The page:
1.When "Jews" is used of the hostile aristocratic leadership, it is appropriate and truthful to ascribe the primary responsibility (see John 19:11 for the relative roles of Pilate and the High Priest - Jesus answered, "You would have no power over me if it were not given to you from above. Therefore the one who handed me over to you is guilty of a greater sin.") for His execution to them.
2.When "Jews" is used of the general populace, it is used in a VERY POSITIVE sense (and in some passages, in a neutral sense), but is NEVER used as an 'anti-Semitic' slur.
3.THEREFORE--to assert that John (and the wider Christian community) attributed the death of Jesus to the GENERAL POPULACE known as "Jews" is FUNDAMENTALLY MISTAKEN; and that to accuse certain first-century Jews of being 'anti-Semitic' because of some general Roman cultural trend is entirely without foundation.
To this we may add the following observation: 4. This usage is NOT limited to the writers of the NT! Josephus regularly uses the phrase, "the Jews" - and he uses it in much the same way: "absolutely or with modifiers which suggest a general reference in context, where the reference is clearly to specific groups of Jews." [Weath.JwLKA, 110 - see pages following for a catalogue of examples.] In addition, Malcolm Lowe, in his article "Who Were the Juduaio?" (NovT XVIII, 101ff) shows that the term "the Jews" was used primarily to refer to persons who were inhabitants of the region of Judaea, so that "the Jews" is no more of a slur than "the Bostonians" or "the Creatans." The phrase was only used secondarily as a religious reference, but then only in opposition to Gentiles. Lowe finds only a small number of places in the NT where "the Jews" is such a religious reference; one, Luke 7:3, is so because Luke has elsewhere used "elders of Israel" to refer to the Sanhedrin. "The Jews" at most is an ethnic designation John uses over and against Jesus and his disciples as Galileans. It is not evidence of a late date. Loftus's scholarship is absolutely horrible on this point, for he obviously only used non-credible sources like Spong to do his research.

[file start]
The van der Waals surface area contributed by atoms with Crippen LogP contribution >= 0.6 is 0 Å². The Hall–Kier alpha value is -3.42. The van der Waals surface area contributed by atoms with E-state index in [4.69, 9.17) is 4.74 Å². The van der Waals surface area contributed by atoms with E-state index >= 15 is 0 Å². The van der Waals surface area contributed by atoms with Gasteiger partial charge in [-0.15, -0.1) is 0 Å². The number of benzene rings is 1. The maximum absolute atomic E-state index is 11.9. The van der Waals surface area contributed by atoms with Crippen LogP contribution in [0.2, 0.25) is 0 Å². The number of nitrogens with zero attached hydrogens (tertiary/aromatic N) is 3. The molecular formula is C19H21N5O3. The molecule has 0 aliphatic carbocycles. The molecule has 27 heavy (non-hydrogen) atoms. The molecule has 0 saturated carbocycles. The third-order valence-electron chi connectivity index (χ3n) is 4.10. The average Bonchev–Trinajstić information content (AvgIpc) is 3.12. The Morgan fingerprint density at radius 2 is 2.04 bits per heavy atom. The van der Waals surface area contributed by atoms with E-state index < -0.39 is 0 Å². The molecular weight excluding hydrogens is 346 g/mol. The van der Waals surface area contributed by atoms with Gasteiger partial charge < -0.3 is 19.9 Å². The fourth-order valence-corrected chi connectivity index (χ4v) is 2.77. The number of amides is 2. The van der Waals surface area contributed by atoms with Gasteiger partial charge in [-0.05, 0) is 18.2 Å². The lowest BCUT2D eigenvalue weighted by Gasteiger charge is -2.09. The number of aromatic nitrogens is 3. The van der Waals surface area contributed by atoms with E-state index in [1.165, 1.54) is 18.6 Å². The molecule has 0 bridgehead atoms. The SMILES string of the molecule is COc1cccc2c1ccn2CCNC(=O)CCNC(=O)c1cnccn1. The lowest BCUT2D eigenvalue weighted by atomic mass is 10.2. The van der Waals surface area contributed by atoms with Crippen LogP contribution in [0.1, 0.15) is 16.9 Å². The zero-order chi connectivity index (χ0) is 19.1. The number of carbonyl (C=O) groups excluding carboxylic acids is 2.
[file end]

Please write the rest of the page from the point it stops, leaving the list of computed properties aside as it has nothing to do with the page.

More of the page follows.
John's Gospel is therefore found to be a "resocializing" document intended to establish ties between the convert and his new "ingroup." To this end it features primarily conversations and monologue, the "main form of discourse used in socialization and reality maintenance" -- thus explaining, as well, why John does not follow the Synoptics in featuring public teachings and parables. A Sermon on the Mount would not serve John's purpose. The reader is intended to be a "conversation partner" with Jesus and there is nothing at all strange about John's non-usage of parables, which were clearly meant to be consumed by "outsiders".